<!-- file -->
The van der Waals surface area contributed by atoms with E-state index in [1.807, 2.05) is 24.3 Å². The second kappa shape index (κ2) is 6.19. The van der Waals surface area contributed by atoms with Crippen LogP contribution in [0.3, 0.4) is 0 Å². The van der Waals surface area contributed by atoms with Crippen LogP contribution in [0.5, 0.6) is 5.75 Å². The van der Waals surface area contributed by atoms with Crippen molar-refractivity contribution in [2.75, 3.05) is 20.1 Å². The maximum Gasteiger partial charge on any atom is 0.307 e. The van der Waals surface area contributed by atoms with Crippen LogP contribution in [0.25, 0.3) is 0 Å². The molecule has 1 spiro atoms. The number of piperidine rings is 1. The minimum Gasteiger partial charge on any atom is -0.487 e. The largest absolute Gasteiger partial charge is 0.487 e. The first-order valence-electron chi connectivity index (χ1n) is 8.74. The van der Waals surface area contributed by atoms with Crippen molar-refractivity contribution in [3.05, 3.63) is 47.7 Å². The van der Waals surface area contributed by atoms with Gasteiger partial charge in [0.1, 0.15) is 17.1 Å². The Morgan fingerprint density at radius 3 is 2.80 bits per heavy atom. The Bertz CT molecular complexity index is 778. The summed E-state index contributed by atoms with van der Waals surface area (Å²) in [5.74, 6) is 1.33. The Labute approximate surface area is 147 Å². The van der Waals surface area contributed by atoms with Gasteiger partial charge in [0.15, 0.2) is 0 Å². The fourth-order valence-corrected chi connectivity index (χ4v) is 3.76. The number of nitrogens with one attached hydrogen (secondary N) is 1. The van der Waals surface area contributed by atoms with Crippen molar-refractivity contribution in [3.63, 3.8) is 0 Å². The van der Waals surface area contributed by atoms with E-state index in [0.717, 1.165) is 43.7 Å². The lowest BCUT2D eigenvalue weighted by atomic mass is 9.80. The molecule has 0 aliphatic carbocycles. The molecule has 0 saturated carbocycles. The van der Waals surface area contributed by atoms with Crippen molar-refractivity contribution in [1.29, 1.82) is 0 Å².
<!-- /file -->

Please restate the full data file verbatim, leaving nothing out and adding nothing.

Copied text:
The van der Waals surface area contributed by atoms with E-state index in [1.807, 2.05) is 24.3 Å². The second kappa shape index (κ2) is 6.19. The van der Waals surface area contributed by atoms with Crippen LogP contribution in [0.3, 0.4) is 0 Å². The van der Waals surface area contributed by atoms with Crippen LogP contribution in [0.5, 0.6) is 5.75 Å². The van der Waals surface area contributed by atoms with Crippen molar-refractivity contribution in [2.75, 3.05) is 20.1 Å². The maximum Gasteiger partial charge on any atom is 0.307 e. The van der Waals surface area contributed by atoms with Crippen LogP contribution in [0.25, 0.3) is 0 Å². The molecule has 1 spiro atoms. The number of piperidine rings is 1. The minimum Gasteiger partial charge on any atom is -0.487 e. The largest absolute Gasteiger partial charge is 0.487 e. The first-order valence-electron chi connectivity index (χ1n) is 8.74. The van der Waals surface area contributed by atoms with Crippen molar-refractivity contribution in [3.05, 3.63) is 47.7 Å². The van der Waals surface area contributed by atoms with Gasteiger partial charge in [0.1, 0.15) is 17.1 Å². The Morgan fingerprint density at radius 3 is 2.80 bits per heavy atom. The Bertz CT molecular complexity index is 778. The summed E-state index contributed by atoms with van der Waals surface area (Å²) in [5.74, 6) is 1.33. The Labute approximate surface area is 147 Å². The van der Waals surface area contributed by atoms with Gasteiger partial charge in [0.15, 0.2) is 0 Å². The fourth-order valence-corrected chi connectivity index (χ4v) is 3.76. The number of nitrogens with one attached hydrogen (secondary N) is 1. The van der Waals surface area contributed by atoms with Crippen molar-refractivity contribution in [3.63, 3.8) is 0 Å². The van der Waals surface area contributed by atoms with E-state index in [0.717, 1.165) is 43.7 Å². The lowest BCUT2D eigenvalue weighted by atomic mass is 9.80. The molecule has 0 aliphatic carbocycles. The molecule has 0 saturated carbocycles. The van der Waals surface area contributed by atoms with Crippen molar-refractivity contribution in [1.29, 1.82) is 0 Å².